Carillion shares gained more than two per cent yesterday after it said it was getting a boost as public and private sector organisations stepped up the outsourcing of functions.
The Wolverhampton-based support services and construction group told the stock market that it expected improved half-year earnings, even though the construction market was still slow.
Carillion, which generates much of its revenue from government work and Public Private Partnership (PPP) projects, said its support services unit continued to benefit from long-term public sector contracts and that the economic downturn was creating a range of opportunities for the division.
Recent wins have included new contracts for the NHS worth more than £260 million, road and rail infrastructure maintenance contracts worth £250 million and work for private sector customers valued at £175 million.
“In Britain the private sector is biting the bullet in terms of outsourcing now, and there will be huge opportunities as the squeeze goes on government spending,” chief executive John McDonough told analysts yesterday.
Carillion produced a pre-tax profit of £53.6 million for the six months to the end of June 2008, and analysts expect a same-basis result of £179 million for the same period this year, according to Reuters Estimates. “We expect to build on our strong first-half performance and achieve our objective of delivering materially-enhanced earnings in 2009,” Carillion said in a trading statement before its half-year results on August 27.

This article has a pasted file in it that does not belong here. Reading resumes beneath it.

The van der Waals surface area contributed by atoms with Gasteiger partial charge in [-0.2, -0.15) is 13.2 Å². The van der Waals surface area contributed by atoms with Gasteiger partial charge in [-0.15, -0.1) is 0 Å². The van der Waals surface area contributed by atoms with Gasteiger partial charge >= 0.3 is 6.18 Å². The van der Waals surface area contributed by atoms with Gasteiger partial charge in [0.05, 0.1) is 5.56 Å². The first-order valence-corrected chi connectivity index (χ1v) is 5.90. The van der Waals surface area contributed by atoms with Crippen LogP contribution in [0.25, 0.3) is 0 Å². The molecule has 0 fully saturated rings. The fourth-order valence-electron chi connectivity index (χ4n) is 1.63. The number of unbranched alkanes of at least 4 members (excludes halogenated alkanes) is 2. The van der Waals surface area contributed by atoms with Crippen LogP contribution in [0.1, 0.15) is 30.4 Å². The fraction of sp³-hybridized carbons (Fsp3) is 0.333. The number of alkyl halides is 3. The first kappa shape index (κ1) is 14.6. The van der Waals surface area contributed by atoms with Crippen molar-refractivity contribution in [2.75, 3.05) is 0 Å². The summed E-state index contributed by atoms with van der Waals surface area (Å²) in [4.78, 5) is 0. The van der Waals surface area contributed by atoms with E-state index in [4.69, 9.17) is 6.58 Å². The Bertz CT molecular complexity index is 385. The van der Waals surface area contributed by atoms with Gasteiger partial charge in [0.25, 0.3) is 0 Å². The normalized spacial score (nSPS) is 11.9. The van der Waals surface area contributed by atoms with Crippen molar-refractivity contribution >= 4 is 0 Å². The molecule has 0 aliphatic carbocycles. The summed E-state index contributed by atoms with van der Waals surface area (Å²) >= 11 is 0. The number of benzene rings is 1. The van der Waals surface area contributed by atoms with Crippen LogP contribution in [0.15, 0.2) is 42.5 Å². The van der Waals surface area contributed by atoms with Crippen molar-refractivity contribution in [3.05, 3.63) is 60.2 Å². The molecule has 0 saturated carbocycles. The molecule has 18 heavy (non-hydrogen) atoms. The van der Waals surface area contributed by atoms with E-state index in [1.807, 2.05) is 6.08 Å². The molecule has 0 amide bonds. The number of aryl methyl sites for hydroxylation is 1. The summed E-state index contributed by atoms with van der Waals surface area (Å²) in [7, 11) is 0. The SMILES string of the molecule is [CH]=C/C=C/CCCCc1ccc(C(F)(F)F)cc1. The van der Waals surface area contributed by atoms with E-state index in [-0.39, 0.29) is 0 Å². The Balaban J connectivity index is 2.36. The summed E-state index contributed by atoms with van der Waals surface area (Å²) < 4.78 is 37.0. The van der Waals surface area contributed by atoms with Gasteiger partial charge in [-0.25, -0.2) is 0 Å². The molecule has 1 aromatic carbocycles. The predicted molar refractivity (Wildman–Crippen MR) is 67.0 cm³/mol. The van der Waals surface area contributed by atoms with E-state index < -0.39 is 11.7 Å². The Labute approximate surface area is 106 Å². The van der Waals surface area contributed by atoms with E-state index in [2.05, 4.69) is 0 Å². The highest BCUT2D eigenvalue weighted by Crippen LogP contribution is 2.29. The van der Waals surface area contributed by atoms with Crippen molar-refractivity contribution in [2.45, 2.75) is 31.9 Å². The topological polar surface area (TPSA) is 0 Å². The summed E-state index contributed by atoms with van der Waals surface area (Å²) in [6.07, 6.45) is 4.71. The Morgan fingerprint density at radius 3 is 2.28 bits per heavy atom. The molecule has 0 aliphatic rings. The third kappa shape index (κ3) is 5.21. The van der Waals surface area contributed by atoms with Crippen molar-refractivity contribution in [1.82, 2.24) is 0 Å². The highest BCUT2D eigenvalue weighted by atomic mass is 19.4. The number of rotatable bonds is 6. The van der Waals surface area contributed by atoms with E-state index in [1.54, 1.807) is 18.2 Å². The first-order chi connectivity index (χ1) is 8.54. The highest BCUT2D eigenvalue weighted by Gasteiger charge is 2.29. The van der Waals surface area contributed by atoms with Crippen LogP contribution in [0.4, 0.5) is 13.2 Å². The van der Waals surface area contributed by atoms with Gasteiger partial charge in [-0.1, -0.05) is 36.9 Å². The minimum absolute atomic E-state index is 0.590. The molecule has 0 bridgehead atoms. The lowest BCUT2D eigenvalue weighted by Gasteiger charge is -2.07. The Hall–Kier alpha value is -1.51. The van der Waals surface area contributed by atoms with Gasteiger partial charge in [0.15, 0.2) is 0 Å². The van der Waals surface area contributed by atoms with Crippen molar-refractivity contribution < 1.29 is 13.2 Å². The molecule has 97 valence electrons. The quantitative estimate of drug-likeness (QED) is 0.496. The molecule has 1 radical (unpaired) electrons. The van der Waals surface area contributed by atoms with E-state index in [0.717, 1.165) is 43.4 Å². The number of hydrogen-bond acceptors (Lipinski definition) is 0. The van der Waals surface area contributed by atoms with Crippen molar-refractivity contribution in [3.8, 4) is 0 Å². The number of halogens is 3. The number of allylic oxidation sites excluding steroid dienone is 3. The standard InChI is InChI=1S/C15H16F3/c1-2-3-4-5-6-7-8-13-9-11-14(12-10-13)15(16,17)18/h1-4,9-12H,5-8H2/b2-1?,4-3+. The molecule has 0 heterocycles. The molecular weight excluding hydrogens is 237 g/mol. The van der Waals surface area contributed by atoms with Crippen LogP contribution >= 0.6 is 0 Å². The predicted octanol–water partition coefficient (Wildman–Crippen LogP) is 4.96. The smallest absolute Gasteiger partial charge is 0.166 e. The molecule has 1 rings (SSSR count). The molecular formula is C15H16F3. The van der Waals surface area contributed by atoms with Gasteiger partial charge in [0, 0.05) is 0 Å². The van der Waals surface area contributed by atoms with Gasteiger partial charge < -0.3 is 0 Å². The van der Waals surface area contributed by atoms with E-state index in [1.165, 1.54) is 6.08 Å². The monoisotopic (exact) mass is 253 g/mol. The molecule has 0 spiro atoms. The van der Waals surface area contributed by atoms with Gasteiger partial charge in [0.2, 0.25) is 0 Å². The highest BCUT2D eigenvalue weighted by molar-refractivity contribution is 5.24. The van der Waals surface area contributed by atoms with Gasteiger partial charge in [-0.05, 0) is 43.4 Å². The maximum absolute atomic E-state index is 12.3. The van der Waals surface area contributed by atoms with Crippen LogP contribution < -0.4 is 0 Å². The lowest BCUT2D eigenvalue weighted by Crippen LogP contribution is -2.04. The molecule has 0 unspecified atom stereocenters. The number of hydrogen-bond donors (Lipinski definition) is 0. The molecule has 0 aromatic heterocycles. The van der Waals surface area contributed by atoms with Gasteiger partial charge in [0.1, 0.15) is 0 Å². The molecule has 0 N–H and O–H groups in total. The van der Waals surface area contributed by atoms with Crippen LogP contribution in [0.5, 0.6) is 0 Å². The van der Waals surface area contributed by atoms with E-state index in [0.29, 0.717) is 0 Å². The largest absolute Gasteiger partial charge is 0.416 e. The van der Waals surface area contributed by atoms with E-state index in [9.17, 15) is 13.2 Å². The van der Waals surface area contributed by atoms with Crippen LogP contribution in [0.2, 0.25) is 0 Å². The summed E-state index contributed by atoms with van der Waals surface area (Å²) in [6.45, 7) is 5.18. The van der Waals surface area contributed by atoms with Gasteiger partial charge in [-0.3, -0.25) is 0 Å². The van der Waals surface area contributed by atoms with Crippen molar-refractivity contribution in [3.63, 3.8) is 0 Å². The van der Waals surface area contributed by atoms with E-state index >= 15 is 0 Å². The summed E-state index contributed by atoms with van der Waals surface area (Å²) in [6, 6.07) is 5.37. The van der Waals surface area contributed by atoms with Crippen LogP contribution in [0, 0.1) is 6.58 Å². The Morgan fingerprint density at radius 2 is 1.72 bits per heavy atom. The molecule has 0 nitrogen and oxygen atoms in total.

The company, which manages much of Britain’s rail and motorway networks, said margins were improving and that it was benefiting from integration cost savings following last year’s acquisition of Alfred McAlpine.
Carillion expects to save £35 million in 2009 and £50 million in 2010.
The company said trading in the British non-housing construction market remained challenging but it was being selective about the projects it takes on.
Housebuilder Persimmon raised hopes on Tuesday that the worst for the house building sector may be over when it said volumes and orders were ahead of 2008.
Carillion said its Middle East construction services business would increase 2009 revenues to about £600 million from £464 million in 2008 at margins of about six per cent due to its strong order book in the region.
“It’s a myth that Dubai has completely stopped,” Mr McDonough said. “There are opportunities there, but I wouldn’t say it is booming. ‘Abu Dhabi is going well, and we’re moving into Qatar next year, and we see the infrastructure side of things being very promising for us.”
Carillion said that net borrowing at the half-year would fall to about £150 million from £226.7 million at the end of 2008, largely as a result of the sale of its IT services businesses and two PPP investments.
It said in June that it would bank £76 million in the current year from the sale of Carillion IT Services to Capita and from the outsourcing of its own internal systems to global management group Accenture. Shares in Carillion rose by three per cent to 255.25p in early trading yesterday, valuing the company at just over £1 billion.